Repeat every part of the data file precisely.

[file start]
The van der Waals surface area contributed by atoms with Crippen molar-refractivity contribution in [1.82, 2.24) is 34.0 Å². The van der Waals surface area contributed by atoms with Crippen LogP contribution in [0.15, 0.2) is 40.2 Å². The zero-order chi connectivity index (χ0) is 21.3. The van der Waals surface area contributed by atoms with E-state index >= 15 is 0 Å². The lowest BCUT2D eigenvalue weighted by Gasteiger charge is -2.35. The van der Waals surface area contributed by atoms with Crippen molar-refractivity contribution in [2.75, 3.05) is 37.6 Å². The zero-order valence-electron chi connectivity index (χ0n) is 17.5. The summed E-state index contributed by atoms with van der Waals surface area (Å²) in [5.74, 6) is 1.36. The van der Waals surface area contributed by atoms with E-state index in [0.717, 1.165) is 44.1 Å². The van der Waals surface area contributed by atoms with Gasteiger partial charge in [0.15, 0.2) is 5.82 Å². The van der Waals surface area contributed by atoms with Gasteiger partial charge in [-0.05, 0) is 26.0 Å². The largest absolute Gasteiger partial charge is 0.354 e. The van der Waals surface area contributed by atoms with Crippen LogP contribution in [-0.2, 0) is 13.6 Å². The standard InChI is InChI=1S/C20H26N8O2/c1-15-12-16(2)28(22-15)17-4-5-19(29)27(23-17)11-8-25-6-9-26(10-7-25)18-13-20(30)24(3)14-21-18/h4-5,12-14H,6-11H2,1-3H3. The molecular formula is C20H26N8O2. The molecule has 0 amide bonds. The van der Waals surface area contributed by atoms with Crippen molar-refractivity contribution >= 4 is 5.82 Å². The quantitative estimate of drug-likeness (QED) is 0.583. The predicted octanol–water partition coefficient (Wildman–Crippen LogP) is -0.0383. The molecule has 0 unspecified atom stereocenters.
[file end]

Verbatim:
The van der Waals surface area contributed by atoms with Crippen molar-refractivity contribution in [1.82, 2.24) is 34.0 Å². The van der Waals surface area contributed by atoms with Crippen LogP contribution in [0.15, 0.2) is 40.2 Å². The zero-order chi connectivity index (χ0) is 21.3. The van der Waals surface area contributed by atoms with E-state index >= 15 is 0 Å². The lowest BCUT2D eigenvalue weighted by Gasteiger charge is -2.35. The van der Waals surface area contributed by atoms with Crippen molar-refractivity contribution in [2.75, 3.05) is 37.6 Å². The zero-order valence-electron chi connectivity index (χ0n) is 17.5. The summed E-state index contributed by atoms with van der Waals surface area (Å²) in [5.74, 6) is 1.36. The van der Waals surface area contributed by atoms with E-state index in [0.717, 1.165) is 44.1 Å². The van der Waals surface area contributed by atoms with Gasteiger partial charge in [0.15, 0.2) is 5.82 Å². The van der Waals surface area contributed by atoms with Gasteiger partial charge in [-0.05, 0) is 26.0 Å². The largest absolute Gasteiger partial charge is 0.354 e. The van der Waals surface area contributed by atoms with Crippen LogP contribution in [-0.2, 0) is 13.6 Å². The standard InChI is InChI=1S/C20H26N8O2/c1-15-12-16(2)28(22-15)17-4-5-19(29)27(23-17)11-8-25-6-9-26(10-7-25)18-13-20(30)24(3)14-21-18/h4-5,12-14H,6-11H2,1-3H3. The molecular formula is C20H26N8O2. The molecule has 0 amide bonds. The van der Waals surface area contributed by atoms with Crippen molar-refractivity contribution >= 4 is 5.82 Å². The quantitative estimate of drug-likeness (QED) is 0.583. The predicted octanol–water partition coefficient (Wildman–Crippen LogP) is -0.0383. The molecule has 0 unspecified atom stereocenters.